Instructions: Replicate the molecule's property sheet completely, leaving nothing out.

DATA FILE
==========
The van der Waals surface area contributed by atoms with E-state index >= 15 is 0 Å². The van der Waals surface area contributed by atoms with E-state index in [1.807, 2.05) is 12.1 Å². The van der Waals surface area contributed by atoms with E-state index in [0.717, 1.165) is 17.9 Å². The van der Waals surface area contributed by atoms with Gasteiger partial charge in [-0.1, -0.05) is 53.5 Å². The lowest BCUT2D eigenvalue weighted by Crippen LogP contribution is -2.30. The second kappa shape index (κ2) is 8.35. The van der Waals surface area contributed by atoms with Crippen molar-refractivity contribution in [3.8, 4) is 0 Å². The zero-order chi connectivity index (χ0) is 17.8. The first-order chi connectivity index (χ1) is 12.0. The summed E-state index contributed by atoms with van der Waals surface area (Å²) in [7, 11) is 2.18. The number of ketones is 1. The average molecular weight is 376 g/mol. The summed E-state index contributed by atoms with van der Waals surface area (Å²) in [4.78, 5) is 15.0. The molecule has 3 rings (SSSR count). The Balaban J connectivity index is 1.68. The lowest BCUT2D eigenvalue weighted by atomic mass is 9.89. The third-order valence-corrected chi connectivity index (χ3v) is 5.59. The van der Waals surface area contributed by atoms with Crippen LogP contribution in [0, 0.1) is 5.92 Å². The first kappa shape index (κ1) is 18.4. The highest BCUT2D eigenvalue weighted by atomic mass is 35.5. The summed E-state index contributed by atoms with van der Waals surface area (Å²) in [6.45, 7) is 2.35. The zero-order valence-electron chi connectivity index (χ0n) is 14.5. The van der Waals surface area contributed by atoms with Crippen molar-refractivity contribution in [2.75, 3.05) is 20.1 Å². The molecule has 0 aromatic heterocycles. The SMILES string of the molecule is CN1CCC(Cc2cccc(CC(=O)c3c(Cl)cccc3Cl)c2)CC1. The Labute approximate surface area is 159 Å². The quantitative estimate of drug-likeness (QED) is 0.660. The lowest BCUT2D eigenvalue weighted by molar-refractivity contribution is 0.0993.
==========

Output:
The van der Waals surface area contributed by atoms with E-state index >= 15 is 0 Å². The van der Waals surface area contributed by atoms with E-state index in [1.807, 2.05) is 12.1 Å². The van der Waals surface area contributed by atoms with E-state index in [0.717, 1.165) is 17.9 Å². The van der Waals surface area contributed by atoms with Gasteiger partial charge in [-0.1, -0.05) is 53.5 Å². The lowest BCUT2D eigenvalue weighted by Crippen LogP contribution is -2.30. The second kappa shape index (κ2) is 8.35. The van der Waals surface area contributed by atoms with Crippen molar-refractivity contribution in [3.8, 4) is 0 Å². The zero-order chi connectivity index (χ0) is 17.8. The first-order chi connectivity index (χ1) is 12.0. The summed E-state index contributed by atoms with van der Waals surface area (Å²) in [7, 11) is 2.18. The number of ketones is 1. The average molecular weight is 376 g/mol. The summed E-state index contributed by atoms with van der Waals surface area (Å²) in [4.78, 5) is 15.0. The molecule has 3 rings (SSSR count). The Balaban J connectivity index is 1.68. The lowest BCUT2D eigenvalue weighted by atomic mass is 9.89. The third-order valence-corrected chi connectivity index (χ3v) is 5.59. The van der Waals surface area contributed by atoms with Crippen LogP contribution in [0, 0.1) is 5.92 Å². The first kappa shape index (κ1) is 18.4. The highest BCUT2D eigenvalue weighted by atomic mass is 35.5. The summed E-state index contributed by atoms with van der Waals surface area (Å²) in [6.45, 7) is 2.35. The zero-order valence-electron chi connectivity index (χ0n) is 14.5. The van der Waals surface area contributed by atoms with Crippen molar-refractivity contribution in [2.75, 3.05) is 20.1 Å². The molecule has 0 aromatic heterocycles. The SMILES string of the molecule is CN1CCC(Cc2cccc(CC(=O)c3c(Cl)cccc3Cl)c2)CC1. The Labute approximate surface area is 159 Å². The quantitative estimate of drug-likeness (QED) is 0.660. The lowest BCUT2D eigenvalue weighted by molar-refractivity contribution is 0.0993.